Drawn to the Water
How Aquatic Settings Can Become a Community Gathering Place
By Jessica Royer Ocken
ots of communities have water access—in fact, historically that's one of the reasons settlers chose a particular location to, um, settle. But it's one thing to have a body of water near your town and quite another to really make it a destination, a place your community goes to gather, relax or be entertained. Done right, a waterfront destination can enrich the local culture, strengthen community ties and even generate revenue. Interested?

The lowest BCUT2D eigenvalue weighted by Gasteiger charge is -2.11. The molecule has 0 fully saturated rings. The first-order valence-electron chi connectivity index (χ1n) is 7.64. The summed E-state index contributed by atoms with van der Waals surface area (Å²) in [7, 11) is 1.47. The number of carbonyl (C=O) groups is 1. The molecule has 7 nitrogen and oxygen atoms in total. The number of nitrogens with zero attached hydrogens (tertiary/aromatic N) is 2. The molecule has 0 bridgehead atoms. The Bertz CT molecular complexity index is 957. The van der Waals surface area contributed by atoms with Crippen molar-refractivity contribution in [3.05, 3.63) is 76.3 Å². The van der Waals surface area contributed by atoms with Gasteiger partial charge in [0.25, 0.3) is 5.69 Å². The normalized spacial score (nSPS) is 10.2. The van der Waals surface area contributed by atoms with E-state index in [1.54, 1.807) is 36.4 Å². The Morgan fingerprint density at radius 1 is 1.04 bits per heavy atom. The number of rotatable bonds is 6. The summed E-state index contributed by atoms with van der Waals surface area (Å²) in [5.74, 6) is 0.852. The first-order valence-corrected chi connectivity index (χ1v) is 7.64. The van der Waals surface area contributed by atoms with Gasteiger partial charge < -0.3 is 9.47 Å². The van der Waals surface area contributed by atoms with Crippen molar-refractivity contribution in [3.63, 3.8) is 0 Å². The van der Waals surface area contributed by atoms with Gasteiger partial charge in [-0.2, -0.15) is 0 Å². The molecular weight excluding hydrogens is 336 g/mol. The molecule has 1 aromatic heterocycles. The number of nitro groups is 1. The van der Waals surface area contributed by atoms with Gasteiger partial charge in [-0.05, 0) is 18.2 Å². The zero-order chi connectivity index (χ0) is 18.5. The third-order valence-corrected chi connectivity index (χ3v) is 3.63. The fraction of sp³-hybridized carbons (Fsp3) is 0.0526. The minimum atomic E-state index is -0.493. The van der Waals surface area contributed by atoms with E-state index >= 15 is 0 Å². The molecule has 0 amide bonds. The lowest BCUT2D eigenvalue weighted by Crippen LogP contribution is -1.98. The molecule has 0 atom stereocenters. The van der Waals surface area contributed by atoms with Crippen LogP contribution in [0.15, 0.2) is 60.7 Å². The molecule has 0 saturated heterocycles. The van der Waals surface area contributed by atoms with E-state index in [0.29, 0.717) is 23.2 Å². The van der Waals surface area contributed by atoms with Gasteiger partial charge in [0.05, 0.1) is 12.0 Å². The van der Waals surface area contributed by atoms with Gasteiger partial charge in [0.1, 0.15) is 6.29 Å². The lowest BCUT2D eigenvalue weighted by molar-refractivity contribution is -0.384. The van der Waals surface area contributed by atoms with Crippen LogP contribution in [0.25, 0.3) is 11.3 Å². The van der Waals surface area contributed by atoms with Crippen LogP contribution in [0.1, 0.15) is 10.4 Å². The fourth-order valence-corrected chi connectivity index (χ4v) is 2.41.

Whether you're situated along a river, like Naperville, Ill., or Philadelphia; a lake, like Grand Haven, Mich., (OK, and they have a river, too); or an ocean, like Santa Barbara, Calif., or Port Aransas, Texas, you can learn from these communities, which have successfully created a center of activity—and community pride—along the water in their midst.
Although every waterfront is unique, there's a surprising consistency in what has paved the way to success for each of these waterside towns. And fortunately, they were willing to share their insights into the essential components of a thriving waterfront…